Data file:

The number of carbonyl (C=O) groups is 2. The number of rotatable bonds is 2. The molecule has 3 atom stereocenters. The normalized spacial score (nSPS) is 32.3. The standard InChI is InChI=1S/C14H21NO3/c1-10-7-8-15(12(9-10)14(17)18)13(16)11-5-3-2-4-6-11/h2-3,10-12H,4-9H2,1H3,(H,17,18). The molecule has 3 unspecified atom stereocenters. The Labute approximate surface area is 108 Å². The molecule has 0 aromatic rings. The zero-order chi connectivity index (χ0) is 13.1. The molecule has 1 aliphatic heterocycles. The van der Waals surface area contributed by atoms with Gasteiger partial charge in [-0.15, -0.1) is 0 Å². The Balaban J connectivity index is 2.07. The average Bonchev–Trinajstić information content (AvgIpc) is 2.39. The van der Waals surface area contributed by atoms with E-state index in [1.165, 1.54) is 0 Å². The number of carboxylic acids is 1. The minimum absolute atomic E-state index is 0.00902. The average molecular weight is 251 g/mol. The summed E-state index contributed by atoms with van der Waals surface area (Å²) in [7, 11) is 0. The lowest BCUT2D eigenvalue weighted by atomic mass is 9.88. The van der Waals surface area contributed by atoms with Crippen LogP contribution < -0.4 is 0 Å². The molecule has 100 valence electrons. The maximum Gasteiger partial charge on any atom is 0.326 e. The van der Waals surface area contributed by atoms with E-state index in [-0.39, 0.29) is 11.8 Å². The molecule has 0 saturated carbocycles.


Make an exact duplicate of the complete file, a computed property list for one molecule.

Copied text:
The number of carbonyl (C=O) groups is 2. The number of rotatable bonds is 2. The molecule has 3 atom stereocenters. The normalized spacial score (nSPS) is 32.3. The standard InChI is InChI=1S/C14H21NO3/c1-10-7-8-15(12(9-10)14(17)18)13(16)11-5-3-2-4-6-11/h2-3,10-12H,4-9H2,1H3,(H,17,18). The molecule has 3 unspecified atom stereocenters. The Labute approximate surface area is 108 Å². The molecule has 0 aromatic rings. The zero-order chi connectivity index (χ0) is 13.1. The molecule has 1 aliphatic heterocycles. The van der Waals surface area contributed by atoms with Gasteiger partial charge in [-0.15, -0.1) is 0 Å². The Balaban J connectivity index is 2.07. The average Bonchev–Trinajstić information content (AvgIpc) is 2.39. The van der Waals surface area contributed by atoms with E-state index in [1.165, 1.54) is 0 Å². The number of carboxylic acids is 1. The minimum absolute atomic E-state index is 0.00902. The average molecular weight is 251 g/mol. The summed E-state index contributed by atoms with van der Waals surface area (Å²) in [7, 11) is 0. The lowest BCUT2D eigenvalue weighted by atomic mass is 9.88. The van der Waals surface area contributed by atoms with Crippen LogP contribution < -0.4 is 0 Å². The molecule has 100 valence electrons. The maximum Gasteiger partial charge on any atom is 0.326 e. The van der Waals surface area contributed by atoms with E-state index in [-0.39, 0.29) is 11.8 Å². The molecule has 0 saturated carbocycles.